Millennium Post

May the odds be ever in your favour

Series. Something we always associated with television, but then books happened. The irony however is that these series gain momentous popularity the very moment a production house laps it up and out comes a movie that grabs some great 70mm time and mind space.

Philip Pullman’s The Dark Materials became big news after the release of The Golden Compass (the book is titled Northern Lights but USA saw the release of the book with the other title). The movie bombed and suddenly people were no longer interested in The Subtle Knife or The Amber Spyglass. The movies were also not made.

The trilogy that took our breath away was JRR Tolkein’s The Lord of the Rings, the movie versions being - The Fellowship of the Ring, The Two Towers and The Return of the King. The prequel - The Hobbit, now has the audience by their collars with The Hobbit: An Unexpected Journey, The Desolation of Smaug and There and Back Again (the last film is yet to release).

Staunch Tolkein lovers, however, still swear by the books, the untrilogised (for the want of a better word) treasure houses that opened up Middle Earth for us.

Now, with the latest series, The Hunger Games waiting to release their third movie installment we are going to ‘discursivise’ it all. Much like Harry Potter and the Deathly Hallows, the final book to the much loved series, that got made in two parts on celluloid, Hunger Games’ last book - The Mocking Jay is going to have a part one and two.  Hold onto the audience for a movie longer and see the box office figures mounting. They haven’t done too badly thus far. Of course this argument must also include the Twilight series, but we shall keep Stephenie Meyer out of this.

Hunger Games, is by far, one of the most mature books we have read in the young adult category that it ideally belongs to. The violence, the politics and the entire human drama on paper, reads far better than it plays out on screen. Admitted, the protagonists are exceedingly pleasing to the eye, but for this once, take our suggestion and read the books before you take on the movies. Ideally, for us old school kids, books trump movies hands down though we do love the movies, but for those with the attention spans of a tea cup, the movies will work better.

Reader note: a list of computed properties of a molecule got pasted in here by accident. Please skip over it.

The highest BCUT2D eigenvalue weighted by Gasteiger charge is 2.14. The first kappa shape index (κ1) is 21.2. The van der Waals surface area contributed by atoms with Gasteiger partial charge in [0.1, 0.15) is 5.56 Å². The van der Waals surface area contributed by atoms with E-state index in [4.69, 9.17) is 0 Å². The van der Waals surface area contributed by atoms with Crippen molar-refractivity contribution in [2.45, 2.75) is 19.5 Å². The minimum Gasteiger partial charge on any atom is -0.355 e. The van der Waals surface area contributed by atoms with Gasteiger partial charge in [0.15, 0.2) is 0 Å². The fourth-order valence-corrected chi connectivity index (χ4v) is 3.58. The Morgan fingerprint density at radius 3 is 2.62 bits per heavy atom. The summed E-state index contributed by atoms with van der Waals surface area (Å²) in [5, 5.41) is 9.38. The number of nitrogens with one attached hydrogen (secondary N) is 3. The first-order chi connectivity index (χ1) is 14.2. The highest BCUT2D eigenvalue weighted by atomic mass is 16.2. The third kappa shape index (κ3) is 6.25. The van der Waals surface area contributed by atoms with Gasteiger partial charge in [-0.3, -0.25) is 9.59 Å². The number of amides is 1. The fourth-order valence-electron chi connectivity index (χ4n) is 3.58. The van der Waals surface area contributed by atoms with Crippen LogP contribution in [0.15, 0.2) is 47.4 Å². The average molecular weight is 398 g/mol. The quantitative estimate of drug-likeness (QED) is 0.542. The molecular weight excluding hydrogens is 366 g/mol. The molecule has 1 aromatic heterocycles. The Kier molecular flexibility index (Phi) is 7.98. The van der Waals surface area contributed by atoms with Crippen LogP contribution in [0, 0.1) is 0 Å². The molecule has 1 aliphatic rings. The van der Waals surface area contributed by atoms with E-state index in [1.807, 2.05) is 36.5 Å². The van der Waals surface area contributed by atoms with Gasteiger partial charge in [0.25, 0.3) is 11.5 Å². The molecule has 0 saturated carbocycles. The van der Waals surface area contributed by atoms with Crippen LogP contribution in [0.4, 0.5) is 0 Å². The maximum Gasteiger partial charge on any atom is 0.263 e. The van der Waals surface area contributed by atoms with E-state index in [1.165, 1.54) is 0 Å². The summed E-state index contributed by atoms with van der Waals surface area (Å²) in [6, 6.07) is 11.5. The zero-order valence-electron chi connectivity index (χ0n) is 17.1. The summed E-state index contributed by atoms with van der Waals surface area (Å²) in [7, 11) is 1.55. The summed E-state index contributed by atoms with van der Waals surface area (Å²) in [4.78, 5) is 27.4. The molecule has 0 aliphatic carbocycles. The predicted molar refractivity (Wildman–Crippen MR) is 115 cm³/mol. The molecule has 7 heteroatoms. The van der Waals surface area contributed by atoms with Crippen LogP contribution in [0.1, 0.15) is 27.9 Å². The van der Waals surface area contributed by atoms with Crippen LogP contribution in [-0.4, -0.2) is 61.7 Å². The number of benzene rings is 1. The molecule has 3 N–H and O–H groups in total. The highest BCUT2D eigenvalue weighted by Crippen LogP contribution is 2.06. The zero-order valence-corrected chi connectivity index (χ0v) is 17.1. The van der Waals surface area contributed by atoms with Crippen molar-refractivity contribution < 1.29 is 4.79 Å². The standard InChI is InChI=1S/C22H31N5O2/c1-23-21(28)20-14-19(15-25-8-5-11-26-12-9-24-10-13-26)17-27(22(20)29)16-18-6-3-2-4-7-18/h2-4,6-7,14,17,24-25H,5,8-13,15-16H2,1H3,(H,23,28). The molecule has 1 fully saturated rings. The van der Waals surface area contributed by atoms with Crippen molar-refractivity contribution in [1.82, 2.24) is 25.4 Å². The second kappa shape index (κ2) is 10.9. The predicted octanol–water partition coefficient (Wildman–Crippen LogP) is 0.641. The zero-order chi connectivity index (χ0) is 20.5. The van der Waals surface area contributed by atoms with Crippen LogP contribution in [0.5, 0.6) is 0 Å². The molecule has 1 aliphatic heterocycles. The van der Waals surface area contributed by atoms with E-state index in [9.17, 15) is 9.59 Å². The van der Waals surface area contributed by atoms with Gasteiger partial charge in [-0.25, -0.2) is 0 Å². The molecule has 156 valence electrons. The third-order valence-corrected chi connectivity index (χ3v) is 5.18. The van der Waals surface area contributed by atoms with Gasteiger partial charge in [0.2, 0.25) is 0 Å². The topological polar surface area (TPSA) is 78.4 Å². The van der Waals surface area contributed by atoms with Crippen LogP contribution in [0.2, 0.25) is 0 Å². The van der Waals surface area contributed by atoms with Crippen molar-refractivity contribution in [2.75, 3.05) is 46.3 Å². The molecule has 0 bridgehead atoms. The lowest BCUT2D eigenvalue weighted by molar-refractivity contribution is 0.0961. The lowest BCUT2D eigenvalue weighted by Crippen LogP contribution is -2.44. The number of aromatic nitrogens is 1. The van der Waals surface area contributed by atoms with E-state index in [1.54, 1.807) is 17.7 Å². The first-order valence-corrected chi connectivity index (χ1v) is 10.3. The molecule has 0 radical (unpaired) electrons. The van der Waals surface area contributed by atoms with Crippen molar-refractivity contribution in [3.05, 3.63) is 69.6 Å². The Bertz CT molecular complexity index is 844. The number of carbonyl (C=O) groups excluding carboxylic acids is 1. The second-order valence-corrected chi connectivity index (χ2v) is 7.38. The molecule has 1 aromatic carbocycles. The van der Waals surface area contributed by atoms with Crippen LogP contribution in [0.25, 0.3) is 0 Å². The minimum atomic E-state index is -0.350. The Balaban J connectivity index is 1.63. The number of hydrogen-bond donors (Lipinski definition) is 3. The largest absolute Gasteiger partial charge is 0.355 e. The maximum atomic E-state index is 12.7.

Debating this matter gave us the chance to re-read the entire set of The Hunger Games, Catching Fire and The Mocking Jay. The bad part was that the movie scenes kept popping up in our mind evil thoughts and gradually one realises that there is no separating the two - not any longer.

For those who have already seen the first two parts, not read the books and are waiting with bated breath for the next two - we won’t spoil it for you guys, but take it from us, this series wraps up with such poignant moments of catharsis that it shakes you up to think that Suzzanne Collins actually believes that young adults will get the feel. Or maybe this is just telling them subtly - it is time to grow up.

Maybe the movies help the books come out of the depraved obscurity of the shelves. Sad, but true. But as they say in business, often, whatever works.

However, do yourselves and your kids/siblings/friends a favour and get them to read The Hunger Games first (Scholastic still has the original covers in place, not faces of the protagonists - get those), the movie will be hacking away a lot. And as we wrap up, we must duly confess that we cannot wait to see how the director sets up an ending like that!
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